Beloved tortoise dies in Central Oregon

BEND, Ore. — A desert tortoise with an unverifiable claim to being Bend’s oldest resident died Wednesday.

Sam, owned by defense attorney Angela Lee, was estimated to be somewhere between 110 and 125 years old during a visit to the veterinarian in 2007.

Friday, Lee, 46, said she’d always assumed her tortoise would outlive her, and said it could take awhile for her to adjust to life after Sam.

“Yesterday was the first day of my life without my pet,” she told The Bulletin. “I’ve sort of come to terms with, ‘Sam’s gone, nothing lives forever,’ but in my mind, Sam will always be with me.”

Sam — known as Samantha until Lee saw a documentary on tortoises in 2002 and determined “she” was in fact a “he” — came in to Lee’s parents’ lives in 1966, two years before Lee was born. Lee’s father, Walter, was stationed in 29 Palms, Calif., with the Marine Corps, and as a joke some neighbors picked up a tortoise they found crossing the road and delivered it to Billie Lee, Angela Lee’s mother.

As the story was relayed to Lee, the neighbors who brought Sam to the Lee house were really just looking to get a rise out of her mother. To everyone’s surprise, Billie Lee decided to keep the tortoise. Multiple photos of Billie Lee while pregnant with Lee feature Sam as well, she said, feasting on lettuce, tomatoes, watermelon and dandelions.

Lee’s family’s schedule eventually came to revolve around Sam’s habits, Lee said.

From October through February, he would hibernate in the back yard, she said, then announce he was ready for his first post-hibernation meal by knocking his shell against the sliding glass door.

Kids from Lee’s neighborhood were fond of Sam and learned his patterns as well, she said, often dropping by to visit and feed him dandelions.

“I very distinctly remember taking Sam to my kindergarten class for show and tell — that was a very long time ago — but whenever it was ‘bring something interesting in,’ it was like, ‘I’ve got Sam, I’m good,’” she said.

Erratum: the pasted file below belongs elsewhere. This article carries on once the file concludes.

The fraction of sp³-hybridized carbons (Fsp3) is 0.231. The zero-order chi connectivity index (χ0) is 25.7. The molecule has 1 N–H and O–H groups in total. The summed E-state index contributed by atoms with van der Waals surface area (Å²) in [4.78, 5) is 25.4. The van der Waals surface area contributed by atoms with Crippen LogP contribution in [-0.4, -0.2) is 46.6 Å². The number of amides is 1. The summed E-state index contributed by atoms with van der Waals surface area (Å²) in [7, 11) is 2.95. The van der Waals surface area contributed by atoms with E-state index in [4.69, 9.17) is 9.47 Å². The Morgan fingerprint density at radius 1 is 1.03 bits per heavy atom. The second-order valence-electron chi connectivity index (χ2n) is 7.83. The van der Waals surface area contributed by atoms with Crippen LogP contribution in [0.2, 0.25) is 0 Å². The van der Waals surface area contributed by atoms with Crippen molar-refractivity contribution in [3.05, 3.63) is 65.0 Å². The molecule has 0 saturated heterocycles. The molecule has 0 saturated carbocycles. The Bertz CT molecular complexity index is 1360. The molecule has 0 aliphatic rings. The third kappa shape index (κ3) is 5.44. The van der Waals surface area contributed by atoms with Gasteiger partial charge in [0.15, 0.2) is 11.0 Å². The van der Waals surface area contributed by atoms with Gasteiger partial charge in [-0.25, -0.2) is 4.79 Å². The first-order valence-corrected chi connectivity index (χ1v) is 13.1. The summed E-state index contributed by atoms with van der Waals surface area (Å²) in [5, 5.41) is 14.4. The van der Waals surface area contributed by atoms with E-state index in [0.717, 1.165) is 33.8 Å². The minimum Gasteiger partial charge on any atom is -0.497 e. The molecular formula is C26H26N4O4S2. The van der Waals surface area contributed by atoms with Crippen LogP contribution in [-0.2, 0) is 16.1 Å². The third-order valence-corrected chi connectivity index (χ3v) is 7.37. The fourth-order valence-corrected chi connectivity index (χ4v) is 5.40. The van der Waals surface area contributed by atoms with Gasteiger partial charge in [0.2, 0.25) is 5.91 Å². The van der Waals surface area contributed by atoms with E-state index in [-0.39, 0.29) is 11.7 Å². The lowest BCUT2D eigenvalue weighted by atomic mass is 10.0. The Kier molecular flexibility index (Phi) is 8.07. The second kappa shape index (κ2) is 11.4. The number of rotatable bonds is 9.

Years later, after moving to Bend, Lee offered to let a friend’s daughter take Sam to school for show and tell. The large group of children seemed to make Sam uneasy, she said, but they came across a large patch of dandelions in a courtyard. When the kids started collecting the flowers and bringing them to him, “Sam just came to life,” Lee said.

Lee said she was “crying like a baby” over Sam’s death on Thursday. Her 81-year-old father sat down next to her on her bed, rubbed her back, and tried to comfort her.

“He said, ‘I’ll get you another one, honey; we’ll go tomorrow,’” she said. “Like I was 6 years old.”

Lee said Sam had learned to distinguish between different people’s voices, and would often hide in his shell unless he heard the sound of a trusted family member or friend. He loved getting his neck rubbed, having lotion massaged into his back legs, and from time to time, enjoyed Italian dressing on the salads Lee and her mother prepared for him.

“Sam was very, very spoiled, and I’m glad — that’s how it should be,” Lee said. “He really lived a wonderful life and he gave us so much. He deserved some rest, despite the fact that for many months every year, that’s all he did.”

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